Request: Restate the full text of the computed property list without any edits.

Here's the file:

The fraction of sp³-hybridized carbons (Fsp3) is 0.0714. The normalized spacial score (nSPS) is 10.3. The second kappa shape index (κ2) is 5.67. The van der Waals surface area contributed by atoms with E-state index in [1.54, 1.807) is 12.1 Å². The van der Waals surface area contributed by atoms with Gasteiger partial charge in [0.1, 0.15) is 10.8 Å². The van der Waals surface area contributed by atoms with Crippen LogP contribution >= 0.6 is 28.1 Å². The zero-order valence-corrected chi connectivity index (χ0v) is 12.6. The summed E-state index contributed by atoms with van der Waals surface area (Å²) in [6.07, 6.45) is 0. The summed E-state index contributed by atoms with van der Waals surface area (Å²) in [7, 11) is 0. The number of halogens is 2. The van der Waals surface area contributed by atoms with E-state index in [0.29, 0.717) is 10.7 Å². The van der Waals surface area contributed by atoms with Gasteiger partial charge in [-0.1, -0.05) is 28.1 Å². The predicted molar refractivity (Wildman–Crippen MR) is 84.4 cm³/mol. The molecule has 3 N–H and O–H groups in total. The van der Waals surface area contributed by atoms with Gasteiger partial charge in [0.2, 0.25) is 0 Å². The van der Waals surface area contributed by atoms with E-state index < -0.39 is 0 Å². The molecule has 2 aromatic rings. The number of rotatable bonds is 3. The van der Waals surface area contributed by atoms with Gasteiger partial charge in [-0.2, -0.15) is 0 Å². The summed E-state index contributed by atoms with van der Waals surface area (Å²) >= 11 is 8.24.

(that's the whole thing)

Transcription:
The fraction of sp³-hybridized carbons (Fsp3) is 0.0714. The normalized spacial score (nSPS) is 10.3. The second kappa shape index (κ2) is 5.67. The van der Waals surface area contributed by atoms with E-state index in [1.54, 1.807) is 12.1 Å². The van der Waals surface area contributed by atoms with Gasteiger partial charge in [0.1, 0.15) is 10.8 Å². The van der Waals surface area contributed by atoms with Crippen LogP contribution >= 0.6 is 28.1 Å². The zero-order valence-corrected chi connectivity index (χ0v) is 12.6. The summed E-state index contributed by atoms with van der Waals surface area (Å²) in [6.07, 6.45) is 0. The summed E-state index contributed by atoms with van der Waals surface area (Å²) in [7, 11) is 0. The number of halogens is 2. The van der Waals surface area contributed by atoms with E-state index in [0.29, 0.717) is 10.7 Å². The van der Waals surface area contributed by atoms with Gasteiger partial charge in [-0.1, -0.05) is 28.1 Å². The predicted molar refractivity (Wildman–Crippen MR) is 84.4 cm³/mol. The molecule has 3 N–H and O–H groups in total. The van der Waals surface area contributed by atoms with Gasteiger partial charge in [0.2, 0.25) is 0 Å². The van der Waals surface area contributed by atoms with E-state index < -0.39 is 0 Å². The molecule has 2 aromatic rings. The number of rotatable bonds is 3. The van der Waals surface area contributed by atoms with Gasteiger partial charge in [-0.2, -0.15) is 0 Å². The summed E-state index contributed by atoms with van der Waals surface area (Å²) >= 11 is 8.24.